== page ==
I don’t see the point of having 5 decent midfielders and 3 decent forwards because every Gameweek there is a decision on who to leave out and there is a very good chance the decent player you leave out bags a 10-point Gameweek.
Those who in the past benched either Fellaini or Michu because of tough away games will relate to this!
Personally I like to save money on the 8th player. Currently my 8th player is £4.1m which allows me to invest in a bigger hitter elsewhere, having a Fellaini over a Pienaar could well be the difference to propel you up the table.
Another way to save money to invest in a big hitter is choosing your keepers, this year I’ve gone with only one keeper. I know madness you say; currently I have Begovic and Cerny.
Having Cerny at £3.9m has saved me money and also the heartache of benching a keeper because he’s playing away only to find he keeps a clean sheet or saves a penalty!
By the end of the season no doubt Begovic will have picked up his fair share of points so I don’t see limiting myself to only one keeper much of a disadvantage especially if it means a better midfield, again as above having one keeper could free up more cash to perhaps add a Carzorla over an Arteta.
Consider this and suddenly your starting 11 are much stronger; however this is not without risk as a suspension or injury will impact more on your team than it will others. Recently I have had exactly this problem with Bale, Suarez and Fellaini either injured or suspended.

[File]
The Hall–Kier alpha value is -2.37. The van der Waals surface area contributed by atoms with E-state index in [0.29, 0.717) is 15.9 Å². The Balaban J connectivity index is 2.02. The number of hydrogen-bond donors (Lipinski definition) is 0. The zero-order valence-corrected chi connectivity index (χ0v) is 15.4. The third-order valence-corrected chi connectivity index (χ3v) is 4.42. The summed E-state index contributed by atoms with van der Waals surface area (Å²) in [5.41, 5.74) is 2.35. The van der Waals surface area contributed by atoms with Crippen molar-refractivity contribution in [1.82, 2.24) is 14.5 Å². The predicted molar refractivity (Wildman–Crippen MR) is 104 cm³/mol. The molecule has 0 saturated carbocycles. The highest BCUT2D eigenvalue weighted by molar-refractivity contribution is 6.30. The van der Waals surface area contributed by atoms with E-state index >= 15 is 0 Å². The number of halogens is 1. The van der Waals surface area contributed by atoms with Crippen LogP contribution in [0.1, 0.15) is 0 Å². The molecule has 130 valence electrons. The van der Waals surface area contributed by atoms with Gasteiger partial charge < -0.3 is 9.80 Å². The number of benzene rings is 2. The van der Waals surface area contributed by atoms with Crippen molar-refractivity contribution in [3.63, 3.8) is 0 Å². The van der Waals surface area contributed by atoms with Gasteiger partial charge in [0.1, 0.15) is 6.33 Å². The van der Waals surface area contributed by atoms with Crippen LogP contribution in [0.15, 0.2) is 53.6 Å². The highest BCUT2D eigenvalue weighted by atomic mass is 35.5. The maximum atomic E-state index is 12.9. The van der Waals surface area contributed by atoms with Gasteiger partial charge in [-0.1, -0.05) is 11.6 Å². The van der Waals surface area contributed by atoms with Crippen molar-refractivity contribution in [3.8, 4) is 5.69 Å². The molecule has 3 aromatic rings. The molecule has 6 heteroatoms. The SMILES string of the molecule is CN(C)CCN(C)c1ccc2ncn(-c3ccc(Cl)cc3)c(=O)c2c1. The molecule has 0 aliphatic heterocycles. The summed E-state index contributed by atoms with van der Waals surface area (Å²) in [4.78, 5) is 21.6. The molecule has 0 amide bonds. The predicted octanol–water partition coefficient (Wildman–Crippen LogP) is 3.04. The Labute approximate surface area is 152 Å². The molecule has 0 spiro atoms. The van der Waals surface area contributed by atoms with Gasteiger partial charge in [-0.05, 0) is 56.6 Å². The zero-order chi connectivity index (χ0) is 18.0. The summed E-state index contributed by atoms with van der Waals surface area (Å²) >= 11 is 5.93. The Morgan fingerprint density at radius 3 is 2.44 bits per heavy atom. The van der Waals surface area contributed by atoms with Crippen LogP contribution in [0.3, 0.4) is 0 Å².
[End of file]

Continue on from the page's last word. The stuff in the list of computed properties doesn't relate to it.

Don’t Chase the Gameweek Points
This is especially so when there is a double Gameweek (DGW). It’s all well and good for that Gameweek to alter your team to take advantage of double points however bear in mind the following weeks fixtures otherwise all your efforts will be in vain if the fixtures catch you out.
No one wants to be left with 3 Fulham players away to Man City. In addition to this the players that you may sacrifice for the DGW may cost you a lot more money if in the next few weeks you decide to bring them back to your side.
There is much debate over this one – some use it more than others, when it works well it’s a masterclass of a decision however when it doesn’t and your outgoing players score well it seems the worst decision ever.
Usually, I only ever take a points hit when I need players where I cannot wait another week because otherwise I won’t be able to afford them. However in recent weeks due to suspensions I have taken a couple.
Get this right and it’s like having an additional big hitter in your side, get it wrong and it can so easily undo everything that is good about the Gameweek.
I try not to gamble too much on this usually picking a player that has a home fixture. Probability may sound boring but overall in the long run I think it will allow you to bag more points.
The Early Bird Catches the Worm
Another way to gain a few extra pounds in the bank is choosing when to make your transfers.
Recently Yaya, Bale and Walcott have all risen approximately .3/.4 from Sunday evening to the following Saturday’s Gameweek with Bale (again) and Fellaini going the other way. However this is not with risk as buying a player that far in advance could see you with egg on your face if he picks up an injury.
These are just my thoughts on how to climb up the table; there are other ways that can work too.
I hope you found it interesting and good luck (which we all know more than plays its part)!